(3) Why wasn't there a mention of the estimated $9.1 million earmarked for construction cost increases and contingencies? I talked about this money in a previous post.
It's perplexing that City staff didn't mention it when they were describing what was in the "soft costs" part of the police facility budget. Various items were mentioned, but not the line items for cost escalation and unforeseen contingencies.
As shown above, the "soft costs" remain at $18,581,000, while the new construction budget has become $49,857,530 after $7,591,041 in cost reductions were found in the $57,448,331 current construction cost budget.
Most of the cost reductions came from reducing the size of the police facility from 115,000 square feet to 104,000 square feet, and eliminating a bunch of spaces in the structured parking.
The construction cost per square foot has risen from $367 in the early 2017 plan, to $479 in the current mid-2018 plan.
That's a 31% increase in the cost per square foot, which is close to the 36% increase in the construction costs for a 115,000 square foot police facility with the original amount of structured parking.
This indicates that while police facility planners may have found some construction efficiencies, these weren't major, or the construction cost per square foot wouldn't have risen by 31%.
Here's the bottom line for the police facility, based on what happened at last night's Urban Renewal meeting:
-- The size of the building now is 9.6% smaller than the 115,000 square foot plan approved by voters in May 2017.
-- The construction cost has risen 18%, even though the building is about 10% smaller.
-- The construction cost per square foot has risen 31%.
-- The construction cost for a 115,000 square foot building rose 36%.
As I said at the start, questions should have been raised about the discrepancy between general construction costs appearing to rise about 10% over the past 18 months, while the police facility costs rose over three times as much.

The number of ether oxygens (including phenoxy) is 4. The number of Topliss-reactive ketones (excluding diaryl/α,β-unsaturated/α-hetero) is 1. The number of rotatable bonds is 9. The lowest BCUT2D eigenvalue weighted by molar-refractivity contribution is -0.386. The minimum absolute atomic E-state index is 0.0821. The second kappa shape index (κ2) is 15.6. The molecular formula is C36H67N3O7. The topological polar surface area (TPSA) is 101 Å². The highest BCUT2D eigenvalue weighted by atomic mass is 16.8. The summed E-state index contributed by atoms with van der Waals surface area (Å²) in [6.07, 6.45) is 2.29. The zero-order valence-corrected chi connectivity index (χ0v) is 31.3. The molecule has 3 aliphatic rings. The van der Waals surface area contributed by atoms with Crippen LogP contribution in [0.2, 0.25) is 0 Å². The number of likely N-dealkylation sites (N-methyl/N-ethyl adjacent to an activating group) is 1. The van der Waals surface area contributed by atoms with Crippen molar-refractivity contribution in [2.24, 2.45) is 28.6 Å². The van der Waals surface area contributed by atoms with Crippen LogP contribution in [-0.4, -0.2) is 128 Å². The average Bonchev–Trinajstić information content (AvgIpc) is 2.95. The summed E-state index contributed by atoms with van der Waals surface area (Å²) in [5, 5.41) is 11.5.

I recall that Urban Development Director Kristin Retherford said that she's heard reports of construction costs increasing 1% a month recently. OK, even if we generously assume that rapid rate of increase occurred over the entire 18 months between February 2017 and now, that's still just an approximate 18% jump in construction costs.
Yet the Salem police facility experienced a 36% increase. The question "Why?" deserves an answer. I didn't hear even that question being asked last night, much less the answer.
Everyone makes mistakes. Someone appears to have made a big mistake in estimating the cost of the police facility plan that was submitted to voters in May 2017. A 9.2% cost escalation rate was used in that plan, which seems to be quite close to the actual rate of construction cost inflation.
Yet City officials have had to scramble to cobble together enough money to pay for a police facility that is 10% smaller than what voters approved. And now the total budget is $70,179,175 rather than $61,814,000, a 14% increase to get 10% less of a police facility.
It sure feels like something went wrong here. But that wasn't evident from the lack of critical questions from the Mayor and city councilors last night. Hopefully those questions will be asked and answered in the days ahead.